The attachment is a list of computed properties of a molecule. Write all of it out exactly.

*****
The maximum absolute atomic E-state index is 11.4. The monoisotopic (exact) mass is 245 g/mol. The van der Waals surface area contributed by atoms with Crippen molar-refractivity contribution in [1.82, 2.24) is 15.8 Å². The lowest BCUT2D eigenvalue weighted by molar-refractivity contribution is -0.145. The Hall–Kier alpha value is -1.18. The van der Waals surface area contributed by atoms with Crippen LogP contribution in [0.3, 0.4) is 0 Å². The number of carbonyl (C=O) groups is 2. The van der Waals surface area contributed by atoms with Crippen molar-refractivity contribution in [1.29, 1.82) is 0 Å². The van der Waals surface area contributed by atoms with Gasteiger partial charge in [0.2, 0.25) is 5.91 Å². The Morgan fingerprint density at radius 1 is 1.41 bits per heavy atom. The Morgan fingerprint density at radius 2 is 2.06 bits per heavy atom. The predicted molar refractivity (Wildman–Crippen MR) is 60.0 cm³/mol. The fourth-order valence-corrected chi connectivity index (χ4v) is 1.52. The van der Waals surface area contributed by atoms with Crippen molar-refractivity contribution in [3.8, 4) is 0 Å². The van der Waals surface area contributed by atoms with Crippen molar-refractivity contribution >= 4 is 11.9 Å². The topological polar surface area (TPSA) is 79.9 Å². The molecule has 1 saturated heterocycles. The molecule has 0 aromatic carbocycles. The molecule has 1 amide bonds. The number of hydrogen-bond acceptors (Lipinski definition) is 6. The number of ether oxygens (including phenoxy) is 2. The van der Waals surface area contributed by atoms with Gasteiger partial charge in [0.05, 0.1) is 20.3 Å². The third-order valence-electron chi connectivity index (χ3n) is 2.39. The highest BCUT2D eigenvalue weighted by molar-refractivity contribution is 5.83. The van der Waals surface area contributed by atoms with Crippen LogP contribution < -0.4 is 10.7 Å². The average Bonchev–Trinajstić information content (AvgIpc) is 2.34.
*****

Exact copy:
The maximum absolute atomic E-state index is 11.4. The monoisotopic (exact) mass is 245 g/mol. The van der Waals surface area contributed by atoms with Crippen molar-refractivity contribution in [1.82, 2.24) is 15.8 Å². The lowest BCUT2D eigenvalue weighted by molar-refractivity contribution is -0.145. The Hall–Kier alpha value is -1.18. The van der Waals surface area contributed by atoms with Crippen LogP contribution in [0.3, 0.4) is 0 Å². The number of carbonyl (C=O) groups is 2. The van der Waals surface area contributed by atoms with Crippen molar-refractivity contribution in [1.29, 1.82) is 0 Å². The van der Waals surface area contributed by atoms with Gasteiger partial charge in [0.2, 0.25) is 5.91 Å². The Morgan fingerprint density at radius 1 is 1.41 bits per heavy atom. The Morgan fingerprint density at radius 2 is 2.06 bits per heavy atom. The predicted molar refractivity (Wildman–Crippen MR) is 60.0 cm³/mol. The fourth-order valence-corrected chi connectivity index (χ4v) is 1.52. The van der Waals surface area contributed by atoms with Crippen molar-refractivity contribution in [3.8, 4) is 0 Å². The van der Waals surface area contributed by atoms with Crippen molar-refractivity contribution >= 4 is 11.9 Å². The topological polar surface area (TPSA) is 79.9 Å². The molecule has 1 saturated heterocycles. The molecule has 0 aromatic carbocycles. The molecule has 1 amide bonds. The number of hydrogen-bond acceptors (Lipinski definition) is 6. The number of ether oxygens (including phenoxy) is 2. The van der Waals surface area contributed by atoms with Gasteiger partial charge in [0.05, 0.1) is 20.3 Å². The third-order valence-electron chi connectivity index (χ3n) is 2.39. The highest BCUT2D eigenvalue weighted by molar-refractivity contribution is 5.83. The van der Waals surface area contributed by atoms with Crippen LogP contribution < -0.4 is 10.7 Å². The average Bonchev–Trinajstić information content (AvgIpc) is 2.34.